Spring Web Services 2. Made easy!

We’ll see how to develop Spring Webservices 2, along with validation on the base of xml schema. We’ll use spring-ws 2, maven, jaxb for making this sample project spring-ws2-exemplary. 

Source Code!

You don’t need to copy paste the code, it’s available for download at the bottom of the page. The project may give some errors while building due to non-conformance of Maven 3, so for that I’ve enhanced the POM and you can download the new project from here.

We’ll see the whole process in easy steps, making no big dragon of this!

1. I presume you are probably aware of maven. Setting it up is easy. If you’re not a maven-compatriot, don’t worry, google it, and you’ll have it up and running in a matter of mins.

So all said and done, lets start the development rightaway.

2. Open command prompt and navigate to your workspace location, or wherever you need to make the project.

3. Type in the following command, all in one line.

mvn archetype:create -DarchetypeGroupId=org.springframework.ws -DarchetypeArtifactId=spring-ws-archetype -DarchetypeVersion=2.0.1.RELEASE -DgroupId=ankeet.spring.ws2 -DartifactId=spring-ws2-exemplary

So there you have the basic skeleton of the project ready for you, including the spring config files, pom.xml and the requisite folder structure. Go have look 😉

4. Now you have the basic structure with you, but it still doesn’t qualifies to be imported as a project in eclipse or SpringsourceToolSuite (STS), as it lacks the .classpath and .project files.

To overcome, go to the project folder spring-ws2-exemplary in this case and run the following command:-

mvn eclipse:eclipse

Now you can import this as Existing Projects into Workspace

5. Creating the xml request and response messages. We’ll create a service SquareService, which will give the square of the input number.

So our request will be


and response will be


6. Since, you now have the request and response messages combine it into one xml file and generate the xsd.

Combining the request and response in a file spring-ws2-square.xml

<?xml version="1.0" encoding="UTF-8"?>
<SquareService xmlns="https://ankeetmaini.wordpress.com/spring-ws2-square">




7. To generate the xsd, you can use trang.jar if you don’t have anything else. Its an open source product.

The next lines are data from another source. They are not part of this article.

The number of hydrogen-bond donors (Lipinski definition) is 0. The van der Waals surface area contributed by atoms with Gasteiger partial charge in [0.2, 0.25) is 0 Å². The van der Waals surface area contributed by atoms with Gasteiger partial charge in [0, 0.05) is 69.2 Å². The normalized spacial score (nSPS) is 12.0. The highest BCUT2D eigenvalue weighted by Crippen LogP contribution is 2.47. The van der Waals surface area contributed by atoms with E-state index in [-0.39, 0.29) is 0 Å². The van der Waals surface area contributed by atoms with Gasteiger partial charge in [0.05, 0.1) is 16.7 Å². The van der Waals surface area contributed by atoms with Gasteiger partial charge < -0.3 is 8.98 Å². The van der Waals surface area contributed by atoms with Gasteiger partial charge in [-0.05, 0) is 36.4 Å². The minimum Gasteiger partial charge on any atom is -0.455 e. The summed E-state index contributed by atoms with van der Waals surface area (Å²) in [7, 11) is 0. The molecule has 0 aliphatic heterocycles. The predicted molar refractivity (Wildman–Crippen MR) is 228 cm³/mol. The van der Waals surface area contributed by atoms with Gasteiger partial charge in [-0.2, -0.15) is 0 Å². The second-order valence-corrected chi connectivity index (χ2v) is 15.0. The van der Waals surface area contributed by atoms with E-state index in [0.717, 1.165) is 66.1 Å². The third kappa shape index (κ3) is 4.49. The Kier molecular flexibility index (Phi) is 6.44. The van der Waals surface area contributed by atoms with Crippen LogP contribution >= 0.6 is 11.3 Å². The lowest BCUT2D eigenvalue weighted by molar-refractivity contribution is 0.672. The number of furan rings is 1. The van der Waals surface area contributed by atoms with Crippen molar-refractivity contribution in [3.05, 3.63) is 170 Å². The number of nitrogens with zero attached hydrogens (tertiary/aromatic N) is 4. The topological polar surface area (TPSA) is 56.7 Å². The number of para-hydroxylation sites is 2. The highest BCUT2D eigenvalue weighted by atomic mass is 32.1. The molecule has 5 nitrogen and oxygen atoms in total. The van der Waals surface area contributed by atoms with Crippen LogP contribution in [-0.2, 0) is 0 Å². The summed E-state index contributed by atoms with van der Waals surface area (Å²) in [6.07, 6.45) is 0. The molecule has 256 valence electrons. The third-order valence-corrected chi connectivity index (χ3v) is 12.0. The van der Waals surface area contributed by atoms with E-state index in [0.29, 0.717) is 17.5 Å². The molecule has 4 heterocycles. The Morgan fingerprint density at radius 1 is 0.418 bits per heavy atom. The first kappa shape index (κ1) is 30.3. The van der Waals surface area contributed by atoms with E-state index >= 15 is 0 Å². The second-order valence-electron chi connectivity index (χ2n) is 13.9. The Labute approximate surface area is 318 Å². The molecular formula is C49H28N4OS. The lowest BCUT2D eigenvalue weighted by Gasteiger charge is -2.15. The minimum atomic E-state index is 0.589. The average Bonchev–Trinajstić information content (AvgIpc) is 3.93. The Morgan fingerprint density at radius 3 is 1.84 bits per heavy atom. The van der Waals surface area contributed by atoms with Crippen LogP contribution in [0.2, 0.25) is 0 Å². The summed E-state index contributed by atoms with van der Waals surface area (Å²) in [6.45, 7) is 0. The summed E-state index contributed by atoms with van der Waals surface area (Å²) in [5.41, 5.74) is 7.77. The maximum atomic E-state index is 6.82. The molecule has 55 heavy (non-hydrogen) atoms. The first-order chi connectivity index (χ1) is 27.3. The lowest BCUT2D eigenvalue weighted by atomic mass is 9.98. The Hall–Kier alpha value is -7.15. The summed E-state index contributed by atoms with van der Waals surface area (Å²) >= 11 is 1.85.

Download the latest version and unzip it on your system. Open command prompt and navigate to the unzipped folder.

To create the XSD run the following command:

java -jar trang.java <Path-of-XML-file> <Path-where-xsd-is-to-be-generated>

I copied my xml to the trang direcotory only, and generated my corresponding xsd there too, and then copied it to WEB-INF. Simple.

So you have the xsd generated in the current directory. Before putting it into use, we need to tweak it a little bit to suit our purposes.

Original spring-ws2-square.xsd

<?xml version="1.0" encoding="UTF-8"?>
<xs:schema xmlns:xs="http://www.w3.org/2001/XMLSchema" elementFormDefault="qualified" targetNamespace="https://ankeetmaini.wordpress.com/spring-ws2-square" xmlns:s="https://ankeetmaini.wordpress.com/spring-ws2-square">
  <xs:element name="SquareService">
        <xs:element ref="s:SquareServiceRequest"/>
        <xs:element ref="s:SquareServiceResponse"/>
  <xs:element name="SquareServiceRequest">
        <xs:element ref="s:Input"/>
  <xs:element name="Input" type="xs:integer"/>
  <xs:element name="SquareServiceResponse">
        <xs:element ref="s:Output"/>
  <xs:element name="Output" type="xs:integer"/>

Editing it, we get the final xsd. Please note the finer details yourself, and try to comprehend. You’ll be able to figure out the need to edit it most of the times for the sake of more conciseness, and removal of extraneous elements, if you know what I mean 😉

Final spring-ws2-square.xsd

<?xml version="1.0" encoding="UTF-8"?>
<xs:schema xmlns:xs="http://www.w3.org/2001/XMLSchema" elementFormDefault="qualified" targetNamespace="https://ankeetmaini.wordpress.com/spring-ws2-square" xmlns:s="https://ankeetmaini.wordpress.com/spring-ws2-square">